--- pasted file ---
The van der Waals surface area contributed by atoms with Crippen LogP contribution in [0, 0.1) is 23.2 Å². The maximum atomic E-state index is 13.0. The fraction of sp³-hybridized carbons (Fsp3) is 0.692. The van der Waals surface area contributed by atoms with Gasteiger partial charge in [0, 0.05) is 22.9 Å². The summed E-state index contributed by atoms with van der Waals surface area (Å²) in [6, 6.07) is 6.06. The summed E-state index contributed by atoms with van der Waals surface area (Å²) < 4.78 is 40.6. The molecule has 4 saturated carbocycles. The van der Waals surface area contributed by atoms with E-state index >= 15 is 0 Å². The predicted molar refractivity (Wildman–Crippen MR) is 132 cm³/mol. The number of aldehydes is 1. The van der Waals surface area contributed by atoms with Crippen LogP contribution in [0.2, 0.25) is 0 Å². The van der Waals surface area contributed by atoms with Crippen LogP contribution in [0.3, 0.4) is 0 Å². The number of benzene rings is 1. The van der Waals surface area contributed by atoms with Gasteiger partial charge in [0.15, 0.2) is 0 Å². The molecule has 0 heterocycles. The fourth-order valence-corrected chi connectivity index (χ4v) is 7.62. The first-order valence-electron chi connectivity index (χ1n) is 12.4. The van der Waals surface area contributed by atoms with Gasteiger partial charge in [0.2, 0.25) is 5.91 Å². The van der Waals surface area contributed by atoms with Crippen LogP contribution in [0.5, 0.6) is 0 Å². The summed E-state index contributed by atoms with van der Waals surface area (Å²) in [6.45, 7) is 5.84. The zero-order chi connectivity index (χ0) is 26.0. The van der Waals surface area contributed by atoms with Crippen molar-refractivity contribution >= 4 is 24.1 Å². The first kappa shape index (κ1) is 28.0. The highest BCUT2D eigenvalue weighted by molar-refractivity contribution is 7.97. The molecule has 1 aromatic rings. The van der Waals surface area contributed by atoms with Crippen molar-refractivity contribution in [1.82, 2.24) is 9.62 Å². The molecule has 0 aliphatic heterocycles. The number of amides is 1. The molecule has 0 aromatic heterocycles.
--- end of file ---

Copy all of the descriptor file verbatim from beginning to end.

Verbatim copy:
The van der Waals surface area contributed by atoms with Crippen LogP contribution in [0, 0.1) is 23.2 Å². The maximum atomic E-state index is 13.0. The fraction of sp³-hybridized carbons (Fsp3) is 0.692. The van der Waals surface area contributed by atoms with Gasteiger partial charge in [0, 0.05) is 22.9 Å². The summed E-state index contributed by atoms with van der Waals surface area (Å²) in [6, 6.07) is 6.06. The summed E-state index contributed by atoms with van der Waals surface area (Å²) < 4.78 is 40.6. The molecule has 4 saturated carbocycles. The van der Waals surface area contributed by atoms with E-state index >= 15 is 0 Å². The predicted molar refractivity (Wildman–Crippen MR) is 132 cm³/mol. The number of aldehydes is 1. The van der Waals surface area contributed by atoms with Crippen LogP contribution in [0.2, 0.25) is 0 Å². The van der Waals surface area contributed by atoms with Crippen LogP contribution in [0.3, 0.4) is 0 Å². The number of benzene rings is 1. The van der Waals surface area contributed by atoms with Gasteiger partial charge in [0.15, 0.2) is 0 Å². The molecule has 0 heterocycles. The fourth-order valence-corrected chi connectivity index (χ4v) is 7.62. The first-order valence-electron chi connectivity index (χ1n) is 12.4. The van der Waals surface area contributed by atoms with Gasteiger partial charge in [0.2, 0.25) is 5.91 Å². The van der Waals surface area contributed by atoms with Crippen LogP contribution in [0.5, 0.6) is 0 Å². The summed E-state index contributed by atoms with van der Waals surface area (Å²) in [6.45, 7) is 5.84. The zero-order chi connectivity index (χ0) is 26.0. The van der Waals surface area contributed by atoms with Crippen molar-refractivity contribution >= 4 is 24.1 Å². The first kappa shape index (κ1) is 28.0. The highest BCUT2D eigenvalue weighted by molar-refractivity contribution is 7.97. The molecule has 1 aromatic rings. The van der Waals surface area contributed by atoms with Crippen molar-refractivity contribution in [1.82, 2.24) is 9.62 Å². The molecule has 0 aliphatic heterocycles. The number of amides is 1. The molecule has 0 aromatic heterocycles.